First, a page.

Prototypes are defined as best examples. and which correspond to distinctive bodily actions: we sit on chairs. Chairs and tables are basic level . The root of meaning is in bodily action and experience.(Lakoff. coupled with 'cognitive economy' . Given any natural category. 1978). human-sized. while the discursive perspective concentrates on the rhetoric of social stereotyping.despite not being a distinction we would want to maintain for long. Roger Brown. Natural categories include natural language categories(words). which in turn link concepts to the structure of the physical world. as well as the categorical properties of perception and action that are thought to underlie language. 1987. in an early and influential paper. and learned first and most readily.Sparrows and robins are . image them. but do not do similar things with all kinds of furniture (Rosch. but as names for functional things. allows us to see how the discourse and rhetoric versus cognitive approaches can easily pass each other by. I have argued that a distinction between semantic and propositional categorization. It is Eleanor Rosch's major achievement to have shifted interest in categorization from artificial 'classical'sets of equivalent members. For example. like large red triangles and small blue squares. Basic level categories are the ones that are used most frequently. Natural categories are defined in terms of objects' physical uses or functions. but there are no actions that distinguish one speciesof flower from another' (1965. chairs and tables are more central members of the category furniture than are table lamps and filing cabinets. Words are treated not as functional things. whether basic level or not. towards the study of 'natural categories' (Rosch. and the everyday objects that they label. and behave towardthem with their bodies. and dining chair subordinate. Basic level categories re thus a . people are able to judge that some instancesor members of that category are more typical or centr4l than others. 318). independent of people. The cognitive perspective explores the meanings of semantic categories. p. . They dependnot on objectsthemselves. organizeinformation about them. We shall now examine how even the basic semantics of categories is subject to discursiveconsiderations. while furnitrzre is superordinate. Their relative strengths appear to be in different realms. 51) p. similarly remarks that 'flowers are marked by sniffing actions. 1978). 'Basic level' categoriesare determined by principles of perception and action. rather than the communicative uses of words.but on the way peopleinteractwith objects:the way they perceivethem..DEREK EDWARDS 521 Categories and Their Deployment In the previous section.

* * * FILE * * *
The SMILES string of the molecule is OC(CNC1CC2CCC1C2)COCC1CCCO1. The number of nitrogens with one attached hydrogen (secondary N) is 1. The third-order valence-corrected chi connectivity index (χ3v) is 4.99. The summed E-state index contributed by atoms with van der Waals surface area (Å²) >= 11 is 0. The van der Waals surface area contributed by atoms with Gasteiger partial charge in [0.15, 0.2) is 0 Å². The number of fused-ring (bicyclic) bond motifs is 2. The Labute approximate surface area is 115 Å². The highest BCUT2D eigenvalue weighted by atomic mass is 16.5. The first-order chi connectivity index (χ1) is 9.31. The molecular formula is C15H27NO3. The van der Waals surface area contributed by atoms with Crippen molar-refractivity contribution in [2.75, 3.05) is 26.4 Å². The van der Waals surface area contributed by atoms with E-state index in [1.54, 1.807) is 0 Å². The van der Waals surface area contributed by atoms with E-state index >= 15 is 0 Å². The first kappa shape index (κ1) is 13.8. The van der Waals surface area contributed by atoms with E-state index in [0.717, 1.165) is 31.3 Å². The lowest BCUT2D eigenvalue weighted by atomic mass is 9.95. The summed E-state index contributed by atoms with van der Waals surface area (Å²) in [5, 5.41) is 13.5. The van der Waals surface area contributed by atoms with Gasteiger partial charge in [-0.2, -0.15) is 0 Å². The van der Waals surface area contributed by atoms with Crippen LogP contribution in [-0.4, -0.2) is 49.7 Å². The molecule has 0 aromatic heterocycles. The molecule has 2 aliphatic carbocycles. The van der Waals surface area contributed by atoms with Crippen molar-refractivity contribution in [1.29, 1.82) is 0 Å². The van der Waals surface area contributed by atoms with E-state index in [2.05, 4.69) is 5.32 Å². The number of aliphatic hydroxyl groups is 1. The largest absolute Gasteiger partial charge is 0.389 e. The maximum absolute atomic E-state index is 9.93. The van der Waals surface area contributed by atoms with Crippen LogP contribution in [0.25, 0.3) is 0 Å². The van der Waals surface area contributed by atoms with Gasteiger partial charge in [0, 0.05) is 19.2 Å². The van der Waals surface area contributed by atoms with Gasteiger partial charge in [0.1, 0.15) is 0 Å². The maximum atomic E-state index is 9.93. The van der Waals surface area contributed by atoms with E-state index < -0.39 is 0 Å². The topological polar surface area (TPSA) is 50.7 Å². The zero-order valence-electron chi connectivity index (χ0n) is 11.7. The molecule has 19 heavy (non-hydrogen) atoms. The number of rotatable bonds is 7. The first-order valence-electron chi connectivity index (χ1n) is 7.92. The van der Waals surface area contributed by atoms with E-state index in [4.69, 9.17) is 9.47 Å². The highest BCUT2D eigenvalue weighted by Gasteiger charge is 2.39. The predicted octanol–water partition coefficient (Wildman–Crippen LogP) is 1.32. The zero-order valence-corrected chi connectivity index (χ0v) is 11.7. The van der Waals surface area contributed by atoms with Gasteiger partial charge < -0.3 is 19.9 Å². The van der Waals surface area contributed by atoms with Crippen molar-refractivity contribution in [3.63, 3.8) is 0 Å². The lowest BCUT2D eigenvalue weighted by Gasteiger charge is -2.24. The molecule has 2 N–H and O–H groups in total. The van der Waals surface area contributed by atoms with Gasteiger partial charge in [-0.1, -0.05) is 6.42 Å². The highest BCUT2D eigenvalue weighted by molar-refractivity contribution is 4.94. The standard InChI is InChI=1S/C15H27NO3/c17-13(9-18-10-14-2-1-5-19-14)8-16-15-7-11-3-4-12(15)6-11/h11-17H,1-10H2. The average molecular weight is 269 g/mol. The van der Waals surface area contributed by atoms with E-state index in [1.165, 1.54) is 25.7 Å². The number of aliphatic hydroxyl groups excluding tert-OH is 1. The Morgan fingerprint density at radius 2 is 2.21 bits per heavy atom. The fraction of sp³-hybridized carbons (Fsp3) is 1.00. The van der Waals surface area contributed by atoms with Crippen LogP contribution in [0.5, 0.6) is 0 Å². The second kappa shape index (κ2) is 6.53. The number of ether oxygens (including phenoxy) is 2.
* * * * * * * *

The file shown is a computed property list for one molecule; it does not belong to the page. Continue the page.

Rosch (1978. . p. Lakoff identifies the major sources as many sources' 'idealized cognitive models' (ICMs). . or as a matter of disputation. it portrays word meanings in a way that lends them to situated. 1967. . p. rather than claiming it as a direct model of mental representation. and its metaphorical extension to things in the world While discourse orientated theorists have been critical of prototype theory (Billig. typicality can be imposed upon talk's topics via the choice of categorical descriptions. . 149) And With imagination one could envisage a situation where the choice 'armchair' and 'chair' misht be keenlv contested: between terms such as . to construct and organize descriptions so 4s to centralize. Heritage. 1987. if. rhetorical practices. . unique descriptions(indefinitely multiple descriptionsare always possible: Garfinkel. has been parsimoniousin her interpretation of what prototypes imply about cognition. 56). (Heritage. 40-41). It could be said to meet discursivepsychologyhalf way. arguing 'prototype effects are superficial phenomena which may have that ( recall. it is not merely. 198a. ICMs are kinds of schemata based upon bodily or perceptual experiencb. and this is true even for birds and chairs: . However. unlike many cognitive and social psychologists who have taken up these ideas. I am asked to'name some typical birds'.In other words. rather than just leing an analyst'sexplanatory idea. ostriches and penguins. it does possesssome attractions. and prototype theory can be seen as articulating how words typicalize the world. despite its treatment of categories in a decontextualized and idealized fashion.and other methods. It makes for opportunities to define things 4s more or less central.522 CATEGORIES ARE FOR TALKING more typical members of the basic category birds than are chickens. in a pencil and paper test situation. 1987). But neither is at all likely to come to mind when I am greetedat the door with: 'I've just put the bird in thc oven'. I may vcry likely mention robins and sparrows. marginalize or mark as exceptional whatever is described.the case that discourse deploys natural categoriesand prototypes ready-made. pp. Lakoff develops this idea in some detail. Potter & Wetherell. in that. recognition reaction times. precisely because things and events do not automatically call for single. limiting the notion to an important empirical discovery. It may be dealt with indexically. 1984). Centrality of membershipis itself a participants' concern: that is to say. something that participants orientate to in their talk. These intuitions are well supported by a large number and variety of empirical studies that use rating scales. developmental observations.